During college one summer I worked at a hostel off the bay of Newfoundland. I went through that phase where I tried to be off-the-grid, grew a patchy beard, quit using bookmarks, etc. My appendix ruptured the first week I arrived, causing me to walk down the halls of the hostel for three weeks bent over on a cane, carrying bed sheets on my back. I look emaciated by design, so the cane and soggy posture worried the tenants-- often offering to carry their own bedsheets for me.
My boss also felt sorry and invited me to join this backyard fire-pit where neighbors would bring kindling and blankets. Most were seasoned travelers which, I quickly learned, also meant they'd mastered telling a story or two.
A good story is a slow-building war with a giant force we're hesitant to face. Story doesn’t necessarily ask the question, but it faces it like a little boy with a slingshot prepared to go down trying.
My stories are as queer as I am. I'm interested in exploring the expiration date of this planet, of our country, of a person-- and the epic manner in which we'll arrive.
Everyone around that fire came from somewhere else but their stories all belonged in the same book. You grow so close and intimate with a group, your laughs can play off each other, can synchronize. The details of one microscopic moment pierces a hole into the atmosphere of the room and suddenly you hear the whole universe creeping in. Then the story was over and we were once again strangers.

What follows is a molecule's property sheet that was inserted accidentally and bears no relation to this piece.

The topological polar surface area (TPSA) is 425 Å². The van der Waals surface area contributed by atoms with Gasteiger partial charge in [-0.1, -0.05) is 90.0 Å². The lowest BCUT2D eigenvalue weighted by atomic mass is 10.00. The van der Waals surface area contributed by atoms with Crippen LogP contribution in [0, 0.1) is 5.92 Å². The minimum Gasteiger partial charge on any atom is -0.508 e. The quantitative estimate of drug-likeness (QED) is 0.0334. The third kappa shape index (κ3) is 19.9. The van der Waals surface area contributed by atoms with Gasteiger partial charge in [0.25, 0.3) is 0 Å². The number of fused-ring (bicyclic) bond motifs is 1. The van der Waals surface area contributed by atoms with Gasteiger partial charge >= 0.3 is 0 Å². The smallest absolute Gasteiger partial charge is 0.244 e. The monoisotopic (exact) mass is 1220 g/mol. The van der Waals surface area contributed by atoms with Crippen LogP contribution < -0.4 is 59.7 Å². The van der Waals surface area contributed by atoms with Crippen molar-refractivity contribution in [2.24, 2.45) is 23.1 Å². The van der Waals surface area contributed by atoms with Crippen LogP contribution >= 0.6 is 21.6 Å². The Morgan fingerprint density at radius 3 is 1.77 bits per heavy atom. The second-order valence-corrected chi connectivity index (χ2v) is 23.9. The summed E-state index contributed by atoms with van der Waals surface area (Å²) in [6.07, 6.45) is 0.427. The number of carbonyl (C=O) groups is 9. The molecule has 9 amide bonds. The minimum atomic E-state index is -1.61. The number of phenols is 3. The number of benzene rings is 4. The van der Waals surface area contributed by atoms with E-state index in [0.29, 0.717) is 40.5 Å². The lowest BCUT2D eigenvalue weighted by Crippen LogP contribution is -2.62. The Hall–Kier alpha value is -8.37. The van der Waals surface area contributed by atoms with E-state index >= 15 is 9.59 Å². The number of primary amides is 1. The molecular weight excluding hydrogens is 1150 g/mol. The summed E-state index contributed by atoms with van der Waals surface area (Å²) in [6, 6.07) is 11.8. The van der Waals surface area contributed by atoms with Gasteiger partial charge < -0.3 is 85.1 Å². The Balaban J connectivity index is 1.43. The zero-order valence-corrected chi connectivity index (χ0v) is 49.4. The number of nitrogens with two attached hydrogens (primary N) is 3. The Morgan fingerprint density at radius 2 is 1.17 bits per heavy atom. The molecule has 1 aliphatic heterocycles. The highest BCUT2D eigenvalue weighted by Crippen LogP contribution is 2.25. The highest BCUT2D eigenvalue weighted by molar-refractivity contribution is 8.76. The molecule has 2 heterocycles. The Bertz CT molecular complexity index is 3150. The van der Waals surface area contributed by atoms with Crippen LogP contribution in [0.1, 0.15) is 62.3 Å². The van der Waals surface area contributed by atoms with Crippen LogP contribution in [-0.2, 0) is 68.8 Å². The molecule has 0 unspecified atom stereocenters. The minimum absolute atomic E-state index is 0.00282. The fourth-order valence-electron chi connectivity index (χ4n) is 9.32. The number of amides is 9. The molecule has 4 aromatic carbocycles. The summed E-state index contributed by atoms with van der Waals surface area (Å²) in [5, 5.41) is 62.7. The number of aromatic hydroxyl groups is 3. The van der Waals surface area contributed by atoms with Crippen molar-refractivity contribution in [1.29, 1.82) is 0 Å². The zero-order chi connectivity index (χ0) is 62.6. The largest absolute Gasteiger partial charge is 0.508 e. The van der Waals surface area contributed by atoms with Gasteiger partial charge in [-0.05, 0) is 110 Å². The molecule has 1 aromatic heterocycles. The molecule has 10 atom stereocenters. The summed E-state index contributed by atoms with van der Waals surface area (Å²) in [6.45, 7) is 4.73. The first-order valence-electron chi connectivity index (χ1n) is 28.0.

One evening my boss pulled me aside and said, “Just wanted to say, I appreciate how much humor you put in all your stories, Craig.” I teared up. I thanked him. I spent the rest of the summer pretending my name was Craig.
This growing warmth that heats up anytime we make sense of things took up space deep behind the solar plexus years ago. All of a sudden every detail around us seems significant and infinite, every second an opportunity to crowdsource for empathy, light seeks light.
a play about penguins and people
Salty follows a pen of cheeky penguins and a flock of zookeepers on a bittersweet journey to what might be the end of the world-- set years from now at one of the nation's few remaining zoos. Nature's on her way out and taking everybody with her. Exploring gender, sexuality, and parenthood, this tragicomedy unearths the instinctual need to love in an otherwise destructive world. A fishy cocktail of delightful humor and devastation, Salty is an exhibit on life that peers through the glass with brave compassion.
Featured production by Lyra Theater, directed by Benita de Wit, scenic design by Sam Schanwald, lighting design by Cha See, costume design by Emily White. Photos by Kurt Sneddon.
Natasha Dawsen, Outerstage
history is trauma
Mack is a professional hypnotist on the brink of a new clinical procedure that allows patients to re-write or erase past traumas. Close Your Eyes and Sleep explores mental trespassing and how persuasion works in our every day, our government, and our past. Some say hypnotism is the art of falling asleep, perhaps we're all trying to wake up. Warning: this play contains hypnotic inductions.
Featured workshop-production by Planet Connections Theater Festivity, directed by Andrew Lark and Vanessa Bontea, lighting design by Ry Burke, costume design by Cristina Andrade. Photos by Hannah Cava.